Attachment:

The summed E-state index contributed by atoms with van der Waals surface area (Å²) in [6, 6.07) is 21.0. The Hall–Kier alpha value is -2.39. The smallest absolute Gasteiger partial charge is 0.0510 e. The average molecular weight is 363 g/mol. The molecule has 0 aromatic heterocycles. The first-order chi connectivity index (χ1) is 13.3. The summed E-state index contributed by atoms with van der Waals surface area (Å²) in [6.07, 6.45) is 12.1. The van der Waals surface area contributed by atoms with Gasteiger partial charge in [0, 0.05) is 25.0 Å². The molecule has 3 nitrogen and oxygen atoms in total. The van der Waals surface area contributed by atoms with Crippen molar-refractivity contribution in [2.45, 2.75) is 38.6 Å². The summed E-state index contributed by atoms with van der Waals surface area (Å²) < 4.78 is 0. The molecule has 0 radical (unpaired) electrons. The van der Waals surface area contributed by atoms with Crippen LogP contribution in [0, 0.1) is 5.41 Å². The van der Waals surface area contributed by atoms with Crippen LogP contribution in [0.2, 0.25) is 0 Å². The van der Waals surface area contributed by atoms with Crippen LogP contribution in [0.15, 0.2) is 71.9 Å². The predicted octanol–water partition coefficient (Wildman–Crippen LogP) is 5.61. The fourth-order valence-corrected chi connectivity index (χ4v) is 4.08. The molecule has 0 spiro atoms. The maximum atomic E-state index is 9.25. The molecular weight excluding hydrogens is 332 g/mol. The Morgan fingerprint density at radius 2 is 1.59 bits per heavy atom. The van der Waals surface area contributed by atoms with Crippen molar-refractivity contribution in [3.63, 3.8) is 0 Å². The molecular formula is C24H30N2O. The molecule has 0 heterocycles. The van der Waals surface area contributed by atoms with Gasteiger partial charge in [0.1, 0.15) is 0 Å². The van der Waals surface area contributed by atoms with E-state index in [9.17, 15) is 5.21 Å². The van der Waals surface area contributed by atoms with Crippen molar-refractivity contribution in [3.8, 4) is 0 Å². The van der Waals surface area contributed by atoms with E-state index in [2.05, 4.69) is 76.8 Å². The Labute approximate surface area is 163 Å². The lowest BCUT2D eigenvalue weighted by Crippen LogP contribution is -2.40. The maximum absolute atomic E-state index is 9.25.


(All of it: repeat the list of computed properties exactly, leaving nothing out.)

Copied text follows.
The summed E-state index contributed by atoms with van der Waals surface area (Å²) in [6, 6.07) is 21.0. The Hall–Kier alpha value is -2.39. The smallest absolute Gasteiger partial charge is 0.0510 e. The average molecular weight is 363 g/mol. The molecule has 0 aromatic heterocycles. The first-order chi connectivity index (χ1) is 13.3. The summed E-state index contributed by atoms with van der Waals surface area (Å²) in [6.07, 6.45) is 12.1. The van der Waals surface area contributed by atoms with Gasteiger partial charge in [0, 0.05) is 25.0 Å². The molecule has 3 nitrogen and oxygen atoms in total. The van der Waals surface area contributed by atoms with Crippen molar-refractivity contribution in [2.45, 2.75) is 38.6 Å². The summed E-state index contributed by atoms with van der Waals surface area (Å²) < 4.78 is 0. The molecule has 0 radical (unpaired) electrons. The van der Waals surface area contributed by atoms with Crippen LogP contribution in [0, 0.1) is 5.41 Å². The van der Waals surface area contributed by atoms with Crippen LogP contribution in [0.2, 0.25) is 0 Å². The van der Waals surface area contributed by atoms with Crippen LogP contribution in [0.15, 0.2) is 71.9 Å². The predicted octanol–water partition coefficient (Wildman–Crippen LogP) is 5.61. The fourth-order valence-corrected chi connectivity index (χ4v) is 4.08. The molecule has 0 spiro atoms. The maximum atomic E-state index is 9.25. The molecular weight excluding hydrogens is 332 g/mol. The Morgan fingerprint density at radius 2 is 1.59 bits per heavy atom. The van der Waals surface area contributed by atoms with Crippen molar-refractivity contribution in [3.63, 3.8) is 0 Å². The molecular formula is C24H30N2O. The molecule has 0 heterocycles. The van der Waals surface area contributed by atoms with Gasteiger partial charge in [0.1, 0.15) is 0 Å². The van der Waals surface area contributed by atoms with E-state index in [9.17, 15) is 5.21 Å². The van der Waals surface area contributed by atoms with Crippen molar-refractivity contribution in [3.8, 4) is 0 Å². The van der Waals surface area contributed by atoms with E-state index in [2.05, 4.69) is 76.8 Å². The Labute approximate surface area is 163 Å². The lowest BCUT2D eigenvalue weighted by Crippen LogP contribution is -2.40. The maximum absolute atomic E-state index is 9.25.